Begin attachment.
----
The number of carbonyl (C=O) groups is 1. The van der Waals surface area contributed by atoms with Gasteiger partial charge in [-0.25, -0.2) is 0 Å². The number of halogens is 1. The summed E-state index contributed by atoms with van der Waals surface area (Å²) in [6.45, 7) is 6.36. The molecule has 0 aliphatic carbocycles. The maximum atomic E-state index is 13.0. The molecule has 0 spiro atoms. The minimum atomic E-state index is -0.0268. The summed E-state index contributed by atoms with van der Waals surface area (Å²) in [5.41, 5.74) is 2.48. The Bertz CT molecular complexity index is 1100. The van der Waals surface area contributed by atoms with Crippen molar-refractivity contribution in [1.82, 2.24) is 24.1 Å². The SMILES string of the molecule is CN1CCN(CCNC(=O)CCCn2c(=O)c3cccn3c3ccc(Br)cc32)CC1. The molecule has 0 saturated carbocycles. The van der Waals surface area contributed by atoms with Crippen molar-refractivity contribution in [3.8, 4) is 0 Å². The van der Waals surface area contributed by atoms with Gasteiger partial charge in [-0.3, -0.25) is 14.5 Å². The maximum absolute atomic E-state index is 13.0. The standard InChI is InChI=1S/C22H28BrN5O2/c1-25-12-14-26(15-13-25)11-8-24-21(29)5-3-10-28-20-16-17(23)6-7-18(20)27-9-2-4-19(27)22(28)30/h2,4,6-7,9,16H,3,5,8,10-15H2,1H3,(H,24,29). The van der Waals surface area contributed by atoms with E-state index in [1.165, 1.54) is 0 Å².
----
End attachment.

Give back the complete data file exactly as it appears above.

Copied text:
The number of carbonyl (C=O) groups is 1. The van der Waals surface area contributed by atoms with Gasteiger partial charge in [-0.25, -0.2) is 0 Å². The number of halogens is 1. The summed E-state index contributed by atoms with van der Waals surface area (Å²) in [6.45, 7) is 6.36. The molecule has 0 aliphatic carbocycles. The maximum atomic E-state index is 13.0. The molecule has 0 spiro atoms. The minimum atomic E-state index is -0.0268. The summed E-state index contributed by atoms with van der Waals surface area (Å²) in [5.41, 5.74) is 2.48. The Bertz CT molecular complexity index is 1100. The van der Waals surface area contributed by atoms with Crippen molar-refractivity contribution in [1.82, 2.24) is 24.1 Å². The SMILES string of the molecule is CN1CCN(CCNC(=O)CCCn2c(=O)c3cccn3c3ccc(Br)cc32)CC1. The molecule has 0 saturated carbocycles. The van der Waals surface area contributed by atoms with Crippen molar-refractivity contribution in [3.8, 4) is 0 Å². The van der Waals surface area contributed by atoms with Gasteiger partial charge in [-0.3, -0.25) is 14.5 Å². The maximum absolute atomic E-state index is 13.0. The standard InChI is InChI=1S/C22H28BrN5O2/c1-25-12-14-26(15-13-25)11-8-24-21(29)5-3-10-28-20-16-17(23)6-7-18(20)27-9-2-4-19(27)22(28)30/h2,4,6-7,9,16H,3,5,8,10-15H2,1H3,(H,24,29). The van der Waals surface area contributed by atoms with E-state index in [1.165, 1.54) is 0 Å².